[Screen It]


(2014) (Mark Wahlberg, Stanley Tucci) (PG-13)

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Action/Adventure: A down-on-his-luck Texas inventor and his 17-year-old daughter find themselves in the middle of a battle between giant sentient robots and various forces that are trying to wipe them out.
It's been a few years since the Battle of Chicago where giant sentient Transformer robots known as Autobots battled similarly sized and constructed Decepticons. Government agent Harold Attinger (KELSEY GRAMMER) wants to make sure that never happens again, so he's tasked tech guru CEO Joshua Joyce (STANLEY TUCCI) to reverse engineer captured or dead Transformers and thus create new such robotic beings that could be controlled and used by U.S. officials as ultimate weapons of war.

While Joshua has his employees such as Darcy Tirrel (SOPHIA MYLES) and Su Yueming (BINGBING LI) searching for and working on the new element known as transformium, Attinger has his black op forces, lead by James Savoy (TITUS WELLIVER), hunting down any Transformers in hiding, all while using Lockdown (voice of MARK RYAN) -- a Transformer who finds and kills other Transformers -- to finish such jobs.

Unaware of any of this is down-on-his-luck inventor Cade Yeager (MARK WAHLBERG) who lives on his remote Texas farm with his 17-year-old daughter, Tessa (NICOLA PELTZ). Following her mom's death, he's fully devoted to keeping Tessa safe, including from teenage boys. Little does he know that she's secretly dating 20-year-old racecar driver Shane Dyson (JACK REYNOR). Nor does he or his business assistant, Lucas Flannery (T.J. MILLER), realize that an old truck he's bought for salvage money is actually the Autobot leader, Optimus Prime (voice of PETER CULLEN), in disguise.

Following some repairs Cade does on him, Optimus Prime emerges and it's not long before both the feds as well as Lockdown are after him, Cade, Tessa, Shane and Lucas. What follows is the discovery of what Attinger and Joshua are really conspiring to do, all while Optimus Prime calls in the remaining Autobots -- including Hound (voice of JOHN GOODMAN), Drift (voice of KEN WATANABE) and Bumblebee among a few others -- to do battle with Lockdown and Joshua's new creations, including Galvatron (voice of FRANK WELKER).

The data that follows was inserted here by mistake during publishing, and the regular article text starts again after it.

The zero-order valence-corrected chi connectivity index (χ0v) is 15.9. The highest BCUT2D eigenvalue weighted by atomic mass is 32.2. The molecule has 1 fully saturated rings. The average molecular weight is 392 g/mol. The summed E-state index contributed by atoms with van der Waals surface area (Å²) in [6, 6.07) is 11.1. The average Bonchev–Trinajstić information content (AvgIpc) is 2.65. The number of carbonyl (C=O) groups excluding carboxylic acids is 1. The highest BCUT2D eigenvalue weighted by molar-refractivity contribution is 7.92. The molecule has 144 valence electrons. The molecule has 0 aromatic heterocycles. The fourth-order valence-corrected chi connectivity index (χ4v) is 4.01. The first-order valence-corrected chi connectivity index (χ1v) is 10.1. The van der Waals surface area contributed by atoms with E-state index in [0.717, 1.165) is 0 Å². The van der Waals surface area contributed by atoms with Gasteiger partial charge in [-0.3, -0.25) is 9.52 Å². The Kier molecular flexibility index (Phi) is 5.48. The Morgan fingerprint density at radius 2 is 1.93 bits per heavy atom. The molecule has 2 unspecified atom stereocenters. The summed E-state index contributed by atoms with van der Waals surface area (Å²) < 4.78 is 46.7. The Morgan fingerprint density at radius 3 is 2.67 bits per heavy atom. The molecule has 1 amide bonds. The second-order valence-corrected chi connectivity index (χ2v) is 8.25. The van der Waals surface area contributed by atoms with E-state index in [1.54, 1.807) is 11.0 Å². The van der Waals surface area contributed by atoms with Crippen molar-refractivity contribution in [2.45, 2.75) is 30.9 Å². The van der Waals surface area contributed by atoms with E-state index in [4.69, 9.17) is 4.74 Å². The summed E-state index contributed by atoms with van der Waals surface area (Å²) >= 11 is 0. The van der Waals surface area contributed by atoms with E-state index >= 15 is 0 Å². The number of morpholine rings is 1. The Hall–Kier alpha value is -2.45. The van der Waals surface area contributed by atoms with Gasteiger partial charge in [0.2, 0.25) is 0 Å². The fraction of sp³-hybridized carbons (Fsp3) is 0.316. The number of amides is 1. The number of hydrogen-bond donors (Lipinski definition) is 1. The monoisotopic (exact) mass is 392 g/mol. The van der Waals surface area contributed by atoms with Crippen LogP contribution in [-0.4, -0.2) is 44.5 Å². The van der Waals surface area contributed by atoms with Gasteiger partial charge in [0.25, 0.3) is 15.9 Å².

OUR TAKE: 3.5 out of 10
Money is any sort of currency that is accepted as an agreed upon payment for the real or perceived value of goods or services rendered. While some payees -- be they consumers or those doling out salaries -- don't care if they get what they paid for in terms of its worth, most people, businesses and such usually want and demand as much "bang for your buck" as possible.

When a moviegoer plunks down his or her cash for a movie ticket, they expect to get at least that much entertainment value from the film they're about to see. On the flip side, movie studios, executive producers and others who've ponied up the cash to make such pics are, at minimum, understandably desirous of making back their investment with hopes of a much more handsome return.

With that and "Transformers: Age of Extinction" in mind, fans who pay whatever the going rate is at their local movie theater (and know full-well what they're about to see based on past related entries in the genre), as well as those who financed the flick to the tune of a reported $165 million will likely be happy with the return on dollar results.